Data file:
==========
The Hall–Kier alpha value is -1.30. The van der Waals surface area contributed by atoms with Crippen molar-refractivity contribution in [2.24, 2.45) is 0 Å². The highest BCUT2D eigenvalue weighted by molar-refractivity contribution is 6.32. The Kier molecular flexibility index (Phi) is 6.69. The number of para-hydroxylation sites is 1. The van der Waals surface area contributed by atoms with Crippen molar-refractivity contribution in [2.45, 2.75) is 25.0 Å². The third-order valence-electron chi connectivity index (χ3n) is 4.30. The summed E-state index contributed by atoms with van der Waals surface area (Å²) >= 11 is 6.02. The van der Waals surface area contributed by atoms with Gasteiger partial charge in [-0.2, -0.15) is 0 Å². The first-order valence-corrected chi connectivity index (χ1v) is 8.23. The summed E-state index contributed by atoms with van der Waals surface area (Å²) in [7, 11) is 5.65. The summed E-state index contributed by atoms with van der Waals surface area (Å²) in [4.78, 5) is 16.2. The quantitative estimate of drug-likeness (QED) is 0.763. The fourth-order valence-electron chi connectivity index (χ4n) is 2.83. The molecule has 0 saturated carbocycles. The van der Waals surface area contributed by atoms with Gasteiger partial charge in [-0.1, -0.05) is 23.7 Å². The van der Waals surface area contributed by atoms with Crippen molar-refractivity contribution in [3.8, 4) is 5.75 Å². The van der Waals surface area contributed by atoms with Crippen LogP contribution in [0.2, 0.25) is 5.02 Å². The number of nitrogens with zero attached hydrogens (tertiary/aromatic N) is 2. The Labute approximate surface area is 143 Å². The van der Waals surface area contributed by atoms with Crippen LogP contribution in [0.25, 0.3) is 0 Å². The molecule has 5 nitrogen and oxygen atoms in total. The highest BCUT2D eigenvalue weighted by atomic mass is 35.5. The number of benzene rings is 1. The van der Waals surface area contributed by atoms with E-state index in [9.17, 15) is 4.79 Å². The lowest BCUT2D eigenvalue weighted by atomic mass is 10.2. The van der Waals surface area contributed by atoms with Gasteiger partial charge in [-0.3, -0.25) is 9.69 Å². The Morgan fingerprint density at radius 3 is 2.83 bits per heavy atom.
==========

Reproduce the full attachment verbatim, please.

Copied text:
The Hall–Kier alpha value is -1.30. The van der Waals surface area contributed by atoms with Crippen molar-refractivity contribution in [2.24, 2.45) is 0 Å². The highest BCUT2D eigenvalue weighted by molar-refractivity contribution is 6.32. The Kier molecular flexibility index (Phi) is 6.69. The number of para-hydroxylation sites is 1. The van der Waals surface area contributed by atoms with Crippen molar-refractivity contribution in [2.45, 2.75) is 25.0 Å². The third-order valence-electron chi connectivity index (χ3n) is 4.30. The summed E-state index contributed by atoms with van der Waals surface area (Å²) >= 11 is 6.02. The van der Waals surface area contributed by atoms with Gasteiger partial charge in [-0.2, -0.15) is 0 Å². The first-order valence-corrected chi connectivity index (χ1v) is 8.23. The summed E-state index contributed by atoms with van der Waals surface area (Å²) in [7, 11) is 5.65. The summed E-state index contributed by atoms with van der Waals surface area (Å²) in [4.78, 5) is 16.2. The quantitative estimate of drug-likeness (QED) is 0.763. The fourth-order valence-electron chi connectivity index (χ4n) is 2.83. The molecule has 0 saturated carbocycles. The van der Waals surface area contributed by atoms with Gasteiger partial charge in [-0.1, -0.05) is 23.7 Å². The van der Waals surface area contributed by atoms with Crippen molar-refractivity contribution in [3.8, 4) is 5.75 Å². The van der Waals surface area contributed by atoms with Crippen LogP contribution in [0.2, 0.25) is 5.02 Å². The number of nitrogens with zero attached hydrogens (tertiary/aromatic N) is 2. The Labute approximate surface area is 143 Å². The van der Waals surface area contributed by atoms with Crippen LogP contribution in [0.25, 0.3) is 0 Å². The molecule has 5 nitrogen and oxygen atoms in total. The highest BCUT2D eigenvalue weighted by atomic mass is 35.5. The number of benzene rings is 1. The van der Waals surface area contributed by atoms with E-state index in [9.17, 15) is 4.79 Å². The lowest BCUT2D eigenvalue weighted by atomic mass is 10.2. The van der Waals surface area contributed by atoms with Gasteiger partial charge in [-0.3, -0.25) is 9.69 Å². The Morgan fingerprint density at radius 3 is 2.83 bits per heavy atom.